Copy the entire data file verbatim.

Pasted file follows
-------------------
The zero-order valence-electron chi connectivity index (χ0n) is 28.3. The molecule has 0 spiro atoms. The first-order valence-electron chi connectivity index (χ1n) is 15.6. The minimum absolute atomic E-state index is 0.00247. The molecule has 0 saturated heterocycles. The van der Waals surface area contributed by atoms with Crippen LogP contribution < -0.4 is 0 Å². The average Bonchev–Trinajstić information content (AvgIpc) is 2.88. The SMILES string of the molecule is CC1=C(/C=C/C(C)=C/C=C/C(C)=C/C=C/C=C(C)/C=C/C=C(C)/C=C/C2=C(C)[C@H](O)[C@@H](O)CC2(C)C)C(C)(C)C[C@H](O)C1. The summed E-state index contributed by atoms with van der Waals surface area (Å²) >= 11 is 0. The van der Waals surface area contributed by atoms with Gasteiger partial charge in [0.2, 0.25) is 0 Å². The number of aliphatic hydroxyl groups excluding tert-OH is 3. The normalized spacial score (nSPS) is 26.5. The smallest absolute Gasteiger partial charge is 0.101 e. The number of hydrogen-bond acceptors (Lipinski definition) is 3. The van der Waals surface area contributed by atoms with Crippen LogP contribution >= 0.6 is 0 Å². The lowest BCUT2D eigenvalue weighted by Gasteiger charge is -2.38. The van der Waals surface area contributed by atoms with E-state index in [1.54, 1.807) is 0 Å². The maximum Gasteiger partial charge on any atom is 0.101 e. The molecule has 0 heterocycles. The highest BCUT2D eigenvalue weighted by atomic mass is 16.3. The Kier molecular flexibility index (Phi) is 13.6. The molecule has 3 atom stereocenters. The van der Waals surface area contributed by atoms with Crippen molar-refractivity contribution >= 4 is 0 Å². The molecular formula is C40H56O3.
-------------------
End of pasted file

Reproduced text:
The zero-order valence-electron chi connectivity index (χ0n) is 28.3. The molecule has 0 spiro atoms. The first-order valence-electron chi connectivity index (χ1n) is 15.6. The minimum absolute atomic E-state index is 0.00247. The molecule has 0 saturated heterocycles. The van der Waals surface area contributed by atoms with Crippen LogP contribution < -0.4 is 0 Å². The average Bonchev–Trinajstić information content (AvgIpc) is 2.88. The SMILES string of the molecule is CC1=C(/C=C/C(C)=C/C=C/C(C)=C/C=C/C=C(C)/C=C/C=C(C)/C=C/C2=C(C)[C@H](O)[C@@H](O)CC2(C)C)C(C)(C)C[C@H](O)C1. The summed E-state index contributed by atoms with van der Waals surface area (Å²) >= 11 is 0. The van der Waals surface area contributed by atoms with Gasteiger partial charge in [0.2, 0.25) is 0 Å². The number of aliphatic hydroxyl groups excluding tert-OH is 3. The normalized spacial score (nSPS) is 26.5. The smallest absolute Gasteiger partial charge is 0.101 e. The number of hydrogen-bond acceptors (Lipinski definition) is 3. The van der Waals surface area contributed by atoms with Crippen LogP contribution >= 0.6 is 0 Å². The lowest BCUT2D eigenvalue weighted by Gasteiger charge is -2.38. The van der Waals surface area contributed by atoms with E-state index in [1.54, 1.807) is 0 Å². The maximum Gasteiger partial charge on any atom is 0.101 e. The molecule has 0 heterocycles. The highest BCUT2D eigenvalue weighted by atomic mass is 16.3. The Kier molecular flexibility index (Phi) is 13.6. The molecule has 3 atom stereocenters. The van der Waals surface area contributed by atoms with Crippen molar-refractivity contribution >= 4 is 0 Å². The molecular formula is C40H56O3.